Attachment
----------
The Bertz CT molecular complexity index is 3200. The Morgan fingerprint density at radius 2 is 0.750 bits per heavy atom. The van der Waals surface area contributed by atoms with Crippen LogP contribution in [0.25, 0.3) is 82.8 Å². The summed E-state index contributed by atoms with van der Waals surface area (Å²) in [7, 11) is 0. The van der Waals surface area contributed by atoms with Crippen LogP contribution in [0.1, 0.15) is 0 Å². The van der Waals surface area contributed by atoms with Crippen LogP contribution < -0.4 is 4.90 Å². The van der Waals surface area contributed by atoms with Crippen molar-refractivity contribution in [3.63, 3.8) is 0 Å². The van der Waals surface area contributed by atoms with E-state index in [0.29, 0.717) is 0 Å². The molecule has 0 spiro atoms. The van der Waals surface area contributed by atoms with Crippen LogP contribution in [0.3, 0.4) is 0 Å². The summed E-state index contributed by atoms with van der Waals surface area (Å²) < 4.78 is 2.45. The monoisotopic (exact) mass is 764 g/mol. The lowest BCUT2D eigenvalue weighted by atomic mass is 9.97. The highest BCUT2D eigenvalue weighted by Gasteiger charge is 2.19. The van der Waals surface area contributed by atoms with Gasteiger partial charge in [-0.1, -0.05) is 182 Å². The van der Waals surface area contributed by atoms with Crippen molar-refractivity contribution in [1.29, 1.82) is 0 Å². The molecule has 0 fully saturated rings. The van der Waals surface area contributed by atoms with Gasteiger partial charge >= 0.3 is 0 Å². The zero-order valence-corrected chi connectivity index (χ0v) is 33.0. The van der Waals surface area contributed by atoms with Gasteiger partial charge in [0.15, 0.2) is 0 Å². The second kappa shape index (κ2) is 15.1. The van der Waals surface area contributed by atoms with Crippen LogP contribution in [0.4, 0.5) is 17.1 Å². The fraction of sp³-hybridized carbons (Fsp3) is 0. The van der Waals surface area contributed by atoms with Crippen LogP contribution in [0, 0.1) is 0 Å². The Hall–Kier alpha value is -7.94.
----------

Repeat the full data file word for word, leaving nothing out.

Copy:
The Bertz CT molecular complexity index is 3200. The Morgan fingerprint density at radius 2 is 0.750 bits per heavy atom. The van der Waals surface area contributed by atoms with Crippen LogP contribution in [0.25, 0.3) is 82.8 Å². The summed E-state index contributed by atoms with van der Waals surface area (Å²) in [7, 11) is 0. The van der Waals surface area contributed by atoms with Crippen LogP contribution in [0.1, 0.15) is 0 Å². The van der Waals surface area contributed by atoms with Crippen LogP contribution < -0.4 is 4.90 Å². The van der Waals surface area contributed by atoms with Crippen molar-refractivity contribution in [3.63, 3.8) is 0 Å². The van der Waals surface area contributed by atoms with E-state index in [0.29, 0.717) is 0 Å². The molecule has 0 spiro atoms. The van der Waals surface area contributed by atoms with Crippen LogP contribution in [0.3, 0.4) is 0 Å². The summed E-state index contributed by atoms with van der Waals surface area (Å²) < 4.78 is 2.45. The monoisotopic (exact) mass is 764 g/mol. The lowest BCUT2D eigenvalue weighted by atomic mass is 9.97. The highest BCUT2D eigenvalue weighted by Gasteiger charge is 2.19. The van der Waals surface area contributed by atoms with Gasteiger partial charge in [-0.1, -0.05) is 182 Å². The van der Waals surface area contributed by atoms with Crippen molar-refractivity contribution in [1.29, 1.82) is 0 Å². The molecule has 0 fully saturated rings. The van der Waals surface area contributed by atoms with Gasteiger partial charge >= 0.3 is 0 Å². The zero-order valence-corrected chi connectivity index (χ0v) is 33.0. The van der Waals surface area contributed by atoms with Gasteiger partial charge in [0.15, 0.2) is 0 Å². The second kappa shape index (κ2) is 15.1. The van der Waals surface area contributed by atoms with Crippen LogP contribution in [0.4, 0.5) is 17.1 Å². The fraction of sp³-hybridized carbons (Fsp3) is 0. The van der Waals surface area contributed by atoms with Crippen LogP contribution in [0, 0.1) is 0 Å². The Hall–Kier alpha value is -7.94.